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SCARED TO DEATH OF ECT
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doxielover10 posted:
Dear Dr G,

I've been away for awhile, major bipolar issues and a diagnosis of PTSD. We've been trying to control my swings, however I am a very serious rapid cycling bipoar1. I have swings every day !!!

My dog died and I crashed into a massive depression, I could not get out of bed or stop crying. 3 days into the depression I was taken to the hospital with the Norvo Virus. I have never been so sick in my life

I saw my Psychiatrist to discuss the mess I am in. 2 1/2 years ago, I was in the same predicament I'm in now, I had taken all the drugs on the market except Lithium, I was scared to death of it and DID NOT want to take it, However, my mania was out of control and I was extremely nasty and aggressive. The surges of adrenalin were at a peak level and I HATE bullies. I have been riding and showing horses since I was 3. Tossing 120 pound bales of hay, mucking stalls, carrying huge buckets of water make you very strong. I saw a woman hitting a puppy and I beat her senseless. This happened often, but ONLY with bullies. I took the Lithium and it killed my thyroid. A few months later I had my creatinin levels taken and they were 1.0. 2 weeks later I arrived at the Hospital DOA in total renal failure with a creatinin level of 9.0 from Lithium Toxcicity . NO ONE to this day has any idea what happened ? My renal function is 30% all from taking a drug I did not want to take. I was completely DETOXED and I did well with no meds. Of course, the time comes when the symptoms return and you need to start taking meds again. I have been housebound for more than a year because if I was around people I would get sick.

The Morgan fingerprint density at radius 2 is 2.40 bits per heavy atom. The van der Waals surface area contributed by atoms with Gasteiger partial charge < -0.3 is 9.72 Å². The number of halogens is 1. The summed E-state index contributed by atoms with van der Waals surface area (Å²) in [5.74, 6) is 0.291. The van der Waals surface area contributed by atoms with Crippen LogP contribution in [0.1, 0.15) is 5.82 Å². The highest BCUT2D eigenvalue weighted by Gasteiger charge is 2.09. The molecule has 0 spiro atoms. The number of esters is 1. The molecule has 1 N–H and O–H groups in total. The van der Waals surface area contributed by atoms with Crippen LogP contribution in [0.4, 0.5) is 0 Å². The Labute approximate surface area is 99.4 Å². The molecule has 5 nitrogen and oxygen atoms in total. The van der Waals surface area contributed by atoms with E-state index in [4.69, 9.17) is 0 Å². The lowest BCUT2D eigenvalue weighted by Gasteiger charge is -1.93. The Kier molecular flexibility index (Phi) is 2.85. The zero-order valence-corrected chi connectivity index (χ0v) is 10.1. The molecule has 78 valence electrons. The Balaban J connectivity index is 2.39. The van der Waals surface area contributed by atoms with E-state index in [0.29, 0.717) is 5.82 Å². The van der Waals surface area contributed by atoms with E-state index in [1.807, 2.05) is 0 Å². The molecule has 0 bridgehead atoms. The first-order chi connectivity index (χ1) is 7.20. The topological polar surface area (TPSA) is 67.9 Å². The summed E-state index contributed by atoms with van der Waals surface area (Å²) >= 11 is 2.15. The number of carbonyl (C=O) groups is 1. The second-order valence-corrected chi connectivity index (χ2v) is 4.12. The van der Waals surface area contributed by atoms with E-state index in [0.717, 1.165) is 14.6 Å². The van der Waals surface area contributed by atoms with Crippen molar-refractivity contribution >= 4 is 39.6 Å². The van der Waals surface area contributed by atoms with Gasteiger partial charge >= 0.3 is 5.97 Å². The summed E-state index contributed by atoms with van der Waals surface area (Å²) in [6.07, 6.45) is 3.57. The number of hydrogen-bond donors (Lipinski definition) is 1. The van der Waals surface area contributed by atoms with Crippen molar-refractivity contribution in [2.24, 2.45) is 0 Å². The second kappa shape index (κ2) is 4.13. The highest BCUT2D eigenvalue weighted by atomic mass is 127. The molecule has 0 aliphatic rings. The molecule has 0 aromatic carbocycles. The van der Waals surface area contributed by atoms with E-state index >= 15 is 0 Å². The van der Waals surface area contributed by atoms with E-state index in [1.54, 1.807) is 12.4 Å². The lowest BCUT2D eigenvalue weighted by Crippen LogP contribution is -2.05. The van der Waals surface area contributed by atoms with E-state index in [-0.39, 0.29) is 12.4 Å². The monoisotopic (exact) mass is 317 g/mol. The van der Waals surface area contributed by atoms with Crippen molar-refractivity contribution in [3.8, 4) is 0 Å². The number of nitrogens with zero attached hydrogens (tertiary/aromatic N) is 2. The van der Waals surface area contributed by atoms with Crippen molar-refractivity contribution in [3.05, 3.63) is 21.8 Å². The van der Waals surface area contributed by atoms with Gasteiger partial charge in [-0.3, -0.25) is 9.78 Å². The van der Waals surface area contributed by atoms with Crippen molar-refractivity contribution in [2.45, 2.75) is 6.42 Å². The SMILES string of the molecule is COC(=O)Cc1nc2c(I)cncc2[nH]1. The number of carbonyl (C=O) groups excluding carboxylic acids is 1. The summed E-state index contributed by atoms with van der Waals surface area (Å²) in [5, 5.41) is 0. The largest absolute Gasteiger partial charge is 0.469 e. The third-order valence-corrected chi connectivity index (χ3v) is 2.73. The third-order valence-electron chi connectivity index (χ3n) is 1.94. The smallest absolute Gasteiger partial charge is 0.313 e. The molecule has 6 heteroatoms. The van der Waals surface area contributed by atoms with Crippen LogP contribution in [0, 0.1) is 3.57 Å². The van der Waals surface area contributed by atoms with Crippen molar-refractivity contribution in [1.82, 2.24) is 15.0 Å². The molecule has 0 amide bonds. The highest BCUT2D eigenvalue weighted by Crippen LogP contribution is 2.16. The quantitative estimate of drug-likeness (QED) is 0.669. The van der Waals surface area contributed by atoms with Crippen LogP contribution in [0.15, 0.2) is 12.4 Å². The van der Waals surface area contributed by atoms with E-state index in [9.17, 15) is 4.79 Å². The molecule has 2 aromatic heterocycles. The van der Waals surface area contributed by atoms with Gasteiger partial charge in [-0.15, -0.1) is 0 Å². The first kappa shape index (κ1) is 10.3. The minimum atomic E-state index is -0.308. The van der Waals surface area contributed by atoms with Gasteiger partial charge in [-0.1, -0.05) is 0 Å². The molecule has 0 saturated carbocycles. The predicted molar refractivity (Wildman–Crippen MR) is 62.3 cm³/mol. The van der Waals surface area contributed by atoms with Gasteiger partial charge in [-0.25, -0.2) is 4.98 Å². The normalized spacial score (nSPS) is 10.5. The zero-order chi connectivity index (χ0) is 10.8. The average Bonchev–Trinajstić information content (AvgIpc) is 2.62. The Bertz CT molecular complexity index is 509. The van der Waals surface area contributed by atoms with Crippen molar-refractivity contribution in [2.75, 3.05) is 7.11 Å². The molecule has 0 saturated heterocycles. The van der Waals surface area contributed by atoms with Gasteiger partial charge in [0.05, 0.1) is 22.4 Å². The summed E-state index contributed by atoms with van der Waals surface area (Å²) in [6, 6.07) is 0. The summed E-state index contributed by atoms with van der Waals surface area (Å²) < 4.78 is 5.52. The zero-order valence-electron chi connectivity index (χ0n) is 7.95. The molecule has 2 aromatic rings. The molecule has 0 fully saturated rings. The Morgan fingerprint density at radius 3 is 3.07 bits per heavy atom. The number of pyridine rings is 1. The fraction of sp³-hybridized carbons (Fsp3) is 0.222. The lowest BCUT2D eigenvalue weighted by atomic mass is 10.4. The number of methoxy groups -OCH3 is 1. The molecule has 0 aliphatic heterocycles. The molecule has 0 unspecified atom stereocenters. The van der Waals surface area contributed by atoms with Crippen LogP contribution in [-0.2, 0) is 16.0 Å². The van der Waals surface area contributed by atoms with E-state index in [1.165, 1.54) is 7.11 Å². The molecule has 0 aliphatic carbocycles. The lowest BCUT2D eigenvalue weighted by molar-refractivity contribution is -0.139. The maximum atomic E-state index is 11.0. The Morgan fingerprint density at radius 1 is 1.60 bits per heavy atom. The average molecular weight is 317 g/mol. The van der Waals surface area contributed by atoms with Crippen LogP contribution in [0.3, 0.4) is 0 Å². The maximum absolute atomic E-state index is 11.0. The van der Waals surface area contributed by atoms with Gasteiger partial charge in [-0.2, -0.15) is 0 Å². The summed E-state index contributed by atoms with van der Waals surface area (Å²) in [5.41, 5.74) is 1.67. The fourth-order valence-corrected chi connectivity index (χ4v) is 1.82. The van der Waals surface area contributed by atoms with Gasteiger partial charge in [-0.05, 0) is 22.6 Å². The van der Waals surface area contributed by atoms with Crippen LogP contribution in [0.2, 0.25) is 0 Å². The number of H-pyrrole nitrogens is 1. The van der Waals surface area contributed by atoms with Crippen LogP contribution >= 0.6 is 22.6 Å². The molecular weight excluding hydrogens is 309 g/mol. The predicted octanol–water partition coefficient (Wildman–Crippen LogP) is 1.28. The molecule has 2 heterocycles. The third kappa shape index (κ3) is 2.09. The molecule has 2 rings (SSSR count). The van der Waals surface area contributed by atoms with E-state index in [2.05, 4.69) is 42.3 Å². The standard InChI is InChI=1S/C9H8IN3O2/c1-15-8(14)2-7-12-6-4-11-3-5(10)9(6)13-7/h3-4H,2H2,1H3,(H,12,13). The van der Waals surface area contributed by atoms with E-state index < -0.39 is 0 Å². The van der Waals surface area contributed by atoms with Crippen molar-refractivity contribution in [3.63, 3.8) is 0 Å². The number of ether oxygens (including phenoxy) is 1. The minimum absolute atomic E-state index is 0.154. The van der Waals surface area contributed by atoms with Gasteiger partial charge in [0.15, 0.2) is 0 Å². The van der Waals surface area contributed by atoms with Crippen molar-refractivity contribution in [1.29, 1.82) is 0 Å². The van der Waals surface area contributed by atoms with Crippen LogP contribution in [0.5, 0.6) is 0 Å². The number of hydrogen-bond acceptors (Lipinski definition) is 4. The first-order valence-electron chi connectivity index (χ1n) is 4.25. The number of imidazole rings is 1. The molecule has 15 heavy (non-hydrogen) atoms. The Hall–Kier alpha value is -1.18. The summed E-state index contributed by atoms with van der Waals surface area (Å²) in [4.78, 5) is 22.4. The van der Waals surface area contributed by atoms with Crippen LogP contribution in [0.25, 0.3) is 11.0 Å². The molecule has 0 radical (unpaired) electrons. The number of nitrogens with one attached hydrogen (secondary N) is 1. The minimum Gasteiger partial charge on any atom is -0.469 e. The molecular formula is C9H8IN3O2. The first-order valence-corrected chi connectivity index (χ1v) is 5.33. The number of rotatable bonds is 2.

Here I am again, the ONLY thing left is ECT and I am scared to death of it. I read everything on here, watched the videos and I'm still scared to death. I got slammed when I agreed to the Lithium againgst my gut and I feel the same about the ECT. What do you think ????
Reply
 
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Joseph F Goldberg, MD responded:
Dear doxielover10, ECT remains the most effective as well as overall safest treatment for any phase of bipolar disorder, and has been shown to work for manic or depressive symptoms when medicines approaches may not help. It remains unequalled in efficacy. Modern techniques minimize it's cognitive (memory) side effects by using what's called unilateral, ultra-brief pulse stimulation. ECT deserves serious consideration for anyone whose mood symptoms have persisted and caused impairment in functioning after multiple poor responses to drug therapy. Dr. G.